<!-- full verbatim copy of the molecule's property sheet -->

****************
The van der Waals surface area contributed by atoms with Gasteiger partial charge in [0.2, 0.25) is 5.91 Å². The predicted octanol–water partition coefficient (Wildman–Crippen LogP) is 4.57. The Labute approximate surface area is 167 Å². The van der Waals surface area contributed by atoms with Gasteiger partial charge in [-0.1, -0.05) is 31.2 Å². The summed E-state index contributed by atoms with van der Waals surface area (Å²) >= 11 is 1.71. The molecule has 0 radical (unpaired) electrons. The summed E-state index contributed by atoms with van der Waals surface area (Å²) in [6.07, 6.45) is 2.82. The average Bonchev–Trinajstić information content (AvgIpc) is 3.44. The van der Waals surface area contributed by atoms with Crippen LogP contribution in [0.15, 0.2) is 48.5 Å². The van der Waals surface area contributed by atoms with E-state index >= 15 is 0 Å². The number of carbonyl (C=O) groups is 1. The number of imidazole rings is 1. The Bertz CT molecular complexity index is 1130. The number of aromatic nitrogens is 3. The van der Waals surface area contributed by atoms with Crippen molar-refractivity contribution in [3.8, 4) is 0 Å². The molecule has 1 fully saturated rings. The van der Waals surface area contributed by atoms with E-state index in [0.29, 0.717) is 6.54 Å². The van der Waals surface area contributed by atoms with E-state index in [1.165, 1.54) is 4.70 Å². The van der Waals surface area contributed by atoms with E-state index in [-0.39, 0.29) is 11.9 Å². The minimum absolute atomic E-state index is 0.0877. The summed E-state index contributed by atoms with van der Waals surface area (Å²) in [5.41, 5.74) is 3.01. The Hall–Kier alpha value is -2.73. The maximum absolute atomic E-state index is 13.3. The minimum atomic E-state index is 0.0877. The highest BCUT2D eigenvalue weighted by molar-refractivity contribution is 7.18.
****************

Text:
The van der Waals surface area contributed by atoms with Gasteiger partial charge in [0.2, 0.25) is 5.91 Å². The predicted octanol–water partition coefficient (Wildman–Crippen LogP) is 4.57. The Labute approximate surface area is 167 Å². The van der Waals surface area contributed by atoms with Gasteiger partial charge in [-0.1, -0.05) is 31.2 Å². The summed E-state index contributed by atoms with van der Waals surface area (Å²) >= 11 is 1.71. The molecule has 0 radical (unpaired) electrons. The summed E-state index contributed by atoms with van der Waals surface area (Å²) in [6.07, 6.45) is 2.82. The average Bonchev–Trinajstić information content (AvgIpc) is 3.44. The van der Waals surface area contributed by atoms with Crippen LogP contribution in [0.15, 0.2) is 48.5 Å². The van der Waals surface area contributed by atoms with E-state index >= 15 is 0 Å². The number of carbonyl (C=O) groups is 1. The number of imidazole rings is 1. The Bertz CT molecular complexity index is 1130. The number of aromatic nitrogens is 3. The van der Waals surface area contributed by atoms with Crippen molar-refractivity contribution in [3.8, 4) is 0 Å². The molecule has 1 fully saturated rings. The van der Waals surface area contributed by atoms with E-state index in [0.29, 0.717) is 6.54 Å². The van der Waals surface area contributed by atoms with E-state index in [1.165, 1.54) is 4.70 Å². The van der Waals surface area contributed by atoms with E-state index in [-0.39, 0.29) is 11.9 Å². The minimum absolute atomic E-state index is 0.0877. The summed E-state index contributed by atoms with van der Waals surface area (Å²) in [5.41, 5.74) is 3.01. The Hall–Kier alpha value is -2.73. The maximum absolute atomic E-state index is 13.3. The minimum atomic E-state index is 0.0877. The highest BCUT2D eigenvalue weighted by molar-refractivity contribution is 7.18.